Article Date: 11/1/2006

SLIT LAMP EXAM
10 Steps to a Better Slit Lamp Examination

Brush up on this essential part of every eye examination.

By Etty Bitton, OD, MSc, FAAO

Are you getting the most out of your slit lamp exam (SLE)? Like most, your slit lamp skills have no doubt improved with time. To maximize the use of your slit lamp, try adding the following 10 reminders to your routine.

1. Clean Up Your View

Whether or not you cover your slit lamp at the end of the day, dust and oils from your eyelashes will soil the oculars. Make sure you dust the mirror of the illumination column as well as the patient side of the oculars. You can use a small brush, which usually comes as part of the slit lamp accessories, to dust off the mirror. Adding a routine cleaning will keep your image sharp.

Figure 1. Turn the knurled ring of the eyepiece to adjust the objectives.

2. Adjust Your Oculars

This step may be more pertinent if you practice in a group or hospital setting whereby several individuals share the equipment. Verifying the interpupillary distance of the oculars prior to evaluation will maximize three dimensional (3D) viewing of the ocular tissues. In addition, you should also adjust the objectives to your prescription by turning the knurled ring (Figure 1) of the eyepiece. Daily handling can displace the interpupillary distance of the oculars, hence a small adjustment could make a big difference with respect to viewing comfort and rendering subtle 3D details more evident.

3. Follow the Anatomy

A comprehensive SLE should follow a logical sequence. It's best to begin with low magnification and observe the external structures first, such as lids, lashes, inner and outer canthi and tear meniscus. You can also evaluate the overall appearance of the bulbar conjunctiva, cornea, iris and pupil.

Begin by sweeping the lid margin from the outer canthus towards the inner canthus. Of particular interest for contact lens (CL) wearers is a detailed examination of the lid margin, paying particular attention to the lids, lashes and tear film. Examine the lashes for signs of blepharitis, madarosis (loss of lashes) and trichiasis (misdirected lashes). Observing the tear meniscus should reveal a uniform structure with little debris and an inferior meniscus that's slightly larger than its superior counterpart. Note lid margin scars or deformities, especially if they obstruct the flow of the tears towards the punctum. Meibomian gland expression should require little force and reveal clear liquid secretions. Meibomian gland dysfunction is often underdiagnosed, leading to an unstable tear film and unexplained CL dropout. Make lid eversion a routine part of every anterior segment examination, even more so in CL wearers. Check the lids for signs of papillary response or hyperemia. Some silicone hydrogel lenses that have higher modulus have resulted in a papillary response in some patients. Switching to a lens with lower modulus may have beneficial effects. 

TABLE 1

llumination Techniques
ILLUMINATION

ILLUMINATION
ANGLE (DEGREES)
MAGNIFICATION* TISSUES
Diffuse 30-45 Low External overall view, lid, lashes, CL fit
Direct:
• Broad beam 30-45 Low-med Conjunctiva, cornea
• Parallelepiped 30-45 Med Cornea, meniscus, iris, lens
• Optical Section 30-60 Med Angle estimation, corneal layers, lenticular layers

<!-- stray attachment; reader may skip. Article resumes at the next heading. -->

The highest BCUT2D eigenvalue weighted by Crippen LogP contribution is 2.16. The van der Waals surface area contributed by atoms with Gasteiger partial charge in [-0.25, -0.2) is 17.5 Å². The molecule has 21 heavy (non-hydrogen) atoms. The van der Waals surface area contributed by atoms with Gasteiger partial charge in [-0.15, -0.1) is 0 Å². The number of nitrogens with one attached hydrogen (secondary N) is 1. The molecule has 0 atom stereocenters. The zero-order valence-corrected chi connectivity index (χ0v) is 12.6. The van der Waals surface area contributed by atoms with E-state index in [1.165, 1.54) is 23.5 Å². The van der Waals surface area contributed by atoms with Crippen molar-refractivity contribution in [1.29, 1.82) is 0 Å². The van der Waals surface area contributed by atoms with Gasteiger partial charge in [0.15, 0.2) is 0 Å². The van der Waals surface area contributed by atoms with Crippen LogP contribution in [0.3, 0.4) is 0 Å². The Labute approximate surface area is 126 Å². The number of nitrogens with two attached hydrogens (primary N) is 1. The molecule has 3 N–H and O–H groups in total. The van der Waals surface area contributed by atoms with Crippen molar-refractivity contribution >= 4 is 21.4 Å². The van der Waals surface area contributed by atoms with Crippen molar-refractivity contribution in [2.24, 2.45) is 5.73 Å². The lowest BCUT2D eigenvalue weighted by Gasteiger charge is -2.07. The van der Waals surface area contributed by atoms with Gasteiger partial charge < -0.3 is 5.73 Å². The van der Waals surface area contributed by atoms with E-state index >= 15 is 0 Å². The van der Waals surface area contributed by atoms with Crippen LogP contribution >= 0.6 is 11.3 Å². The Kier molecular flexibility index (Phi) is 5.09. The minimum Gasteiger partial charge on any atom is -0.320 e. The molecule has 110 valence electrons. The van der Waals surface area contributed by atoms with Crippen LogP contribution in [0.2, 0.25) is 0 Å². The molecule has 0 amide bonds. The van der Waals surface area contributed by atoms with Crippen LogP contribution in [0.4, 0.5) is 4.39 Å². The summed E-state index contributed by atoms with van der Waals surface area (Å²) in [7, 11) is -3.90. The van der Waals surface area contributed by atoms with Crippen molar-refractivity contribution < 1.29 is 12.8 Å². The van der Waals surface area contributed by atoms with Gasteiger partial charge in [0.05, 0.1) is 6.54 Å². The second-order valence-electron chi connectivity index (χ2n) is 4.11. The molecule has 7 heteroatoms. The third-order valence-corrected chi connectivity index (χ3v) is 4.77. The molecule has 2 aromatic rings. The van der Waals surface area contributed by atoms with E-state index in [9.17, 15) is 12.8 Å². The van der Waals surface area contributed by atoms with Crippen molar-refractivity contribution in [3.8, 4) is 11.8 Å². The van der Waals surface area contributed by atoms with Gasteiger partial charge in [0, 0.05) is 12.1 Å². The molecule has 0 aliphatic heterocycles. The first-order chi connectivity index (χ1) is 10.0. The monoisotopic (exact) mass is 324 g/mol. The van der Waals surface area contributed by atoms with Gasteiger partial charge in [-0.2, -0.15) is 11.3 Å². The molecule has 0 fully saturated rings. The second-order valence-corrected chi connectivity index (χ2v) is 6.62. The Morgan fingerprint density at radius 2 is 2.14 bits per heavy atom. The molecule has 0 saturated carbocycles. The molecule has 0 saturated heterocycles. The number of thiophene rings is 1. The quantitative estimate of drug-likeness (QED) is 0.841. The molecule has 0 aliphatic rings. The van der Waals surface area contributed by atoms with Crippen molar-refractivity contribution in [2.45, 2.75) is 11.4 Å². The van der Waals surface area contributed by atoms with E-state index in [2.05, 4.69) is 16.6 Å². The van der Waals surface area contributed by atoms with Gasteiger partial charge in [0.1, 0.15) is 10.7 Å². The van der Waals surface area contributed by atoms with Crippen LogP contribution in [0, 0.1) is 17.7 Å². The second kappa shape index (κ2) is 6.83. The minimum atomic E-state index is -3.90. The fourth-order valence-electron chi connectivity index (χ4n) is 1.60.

• Conical Beam 30-45 Med Anterior chamber (cells)
Indirect 45-60 Med Cornea
Retroillumination 0 Low-med Transillumination of the iris, lenticular opacities
direct
Specular Reflection 90 from microscope Med-high Tear Layer, endothelium
Sclerotic scatter 60 Low Corneal scars, central edema
Tangential 70-80 Med Iris (freckles, suspicious nevi)
* Low: 6X to 10X, Med: 10X to 16X, High: 25X to 40X

A detailed examination of the corneal structures (epithelium, stroma and endothelium) is next, varying magnification and illumination as needed. Examine the iris, pupil and crystalline lens last because the direct illumination is more bothersome for the patient. A systematic SLE will improve efficiency, uncover reasons for CL intolerance, reduce chair time and limit omissions of tissue anomalies.

4. Know Your Illuminations

Can you differentiate between specular reflection and sclerotic scatter? Most practitioners vaguely remember learning about illuminations, but the specifics have developed cobwebs over time. Most of us perform SLE under a somewhat automated mode. We constantly switch from one type of illumination to another without realizing it.

A review of illuminations may be helpful in reminding us of those used less frequently but with inherent advantages. Table 1 offers a quick overview of different illuminations and which structures are best viewed under these illumination techniques. Some slit lamp models have the ability to tilt the illumination column (towards the patient) up to 20 degrees (in 5 degree increments). This oblique illumination is useful in reducing reflections during gonioscopy. In modern slit lamps, manufacturers have replaced most tungsten type bulbs, which have a redder light, with more efficient halogen illumination, which provides a bluer light. Fluorescein is also useful in performing the Seidel test, which identifies aqueous leaking.

5. Enhance Your View

Adding ophthalmic dyes to your SLE will improve your diagnostic evaluation. Sodium fluorescein highlights areas of corneal stress while lissamine green is best at highlighting conjunctival problems. Better tolerated than rose bengal, lissamine green is observed in white light and provides additional insight for patients presenting with dry eye symptomology or CL intolerance.

Document staining, noting the form, depth and extent. The shape of staining can be micropunctate (resembling small dots), macropunctate (larger dots) or coalescent staining (a patch). Its depth can be limited to the epithelium or it may enter the stromal layers. You can approximate the extent in percentage of the surface area affected by the staining. Improving your documentation of staining will facilitate your observation for any progression or regression at follow-up visits.